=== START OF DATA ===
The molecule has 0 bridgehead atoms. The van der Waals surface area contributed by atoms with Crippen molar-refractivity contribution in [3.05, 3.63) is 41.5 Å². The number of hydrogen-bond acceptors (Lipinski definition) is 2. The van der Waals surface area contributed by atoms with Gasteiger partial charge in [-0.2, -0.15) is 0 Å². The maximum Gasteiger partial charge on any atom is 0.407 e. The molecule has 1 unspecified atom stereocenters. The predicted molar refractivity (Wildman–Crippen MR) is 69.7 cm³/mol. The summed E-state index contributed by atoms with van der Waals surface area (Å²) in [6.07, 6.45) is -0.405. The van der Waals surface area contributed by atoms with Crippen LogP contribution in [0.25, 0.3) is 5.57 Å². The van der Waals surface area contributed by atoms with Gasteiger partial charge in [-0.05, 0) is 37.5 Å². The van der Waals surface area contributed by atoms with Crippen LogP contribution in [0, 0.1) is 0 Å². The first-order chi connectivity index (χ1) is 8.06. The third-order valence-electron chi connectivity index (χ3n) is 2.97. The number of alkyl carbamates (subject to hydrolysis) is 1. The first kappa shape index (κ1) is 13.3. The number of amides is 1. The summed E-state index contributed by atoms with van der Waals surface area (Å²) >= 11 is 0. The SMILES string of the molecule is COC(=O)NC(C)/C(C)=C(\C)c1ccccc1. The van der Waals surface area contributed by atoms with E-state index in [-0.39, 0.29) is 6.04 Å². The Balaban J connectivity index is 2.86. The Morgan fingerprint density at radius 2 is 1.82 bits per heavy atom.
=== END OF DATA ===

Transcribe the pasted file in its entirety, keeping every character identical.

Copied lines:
The molecule has 0 bridgehead atoms. The van der Waals surface area contributed by atoms with Crippen molar-refractivity contribution in [3.05, 3.63) is 41.5 Å². The number of hydrogen-bond acceptors (Lipinski definition) is 2. The van der Waals surface area contributed by atoms with Gasteiger partial charge in [-0.2, -0.15) is 0 Å². The maximum Gasteiger partial charge on any atom is 0.407 e. The molecule has 1 unspecified atom stereocenters. The predicted molar refractivity (Wildman–Crippen MR) is 69.7 cm³/mol. The summed E-state index contributed by atoms with van der Waals surface area (Å²) in [6.07, 6.45) is -0.405. The van der Waals surface area contributed by atoms with Crippen LogP contribution in [0.25, 0.3) is 5.57 Å². The van der Waals surface area contributed by atoms with Gasteiger partial charge in [-0.05, 0) is 37.5 Å². The van der Waals surface area contributed by atoms with Crippen LogP contribution in [0, 0.1) is 0 Å². The first-order chi connectivity index (χ1) is 8.06. The third-order valence-electron chi connectivity index (χ3n) is 2.97. The number of alkyl carbamates (subject to hydrolysis) is 1. The first kappa shape index (κ1) is 13.3. The number of amides is 1. The summed E-state index contributed by atoms with van der Waals surface area (Å²) >= 11 is 0. The SMILES string of the molecule is COC(=O)NC(C)/C(C)=C(\C)c1ccccc1. The van der Waals surface area contributed by atoms with E-state index in [-0.39, 0.29) is 6.04 Å². The Balaban J connectivity index is 2.86. The Morgan fingerprint density at radius 2 is 1.82 bits per heavy atom.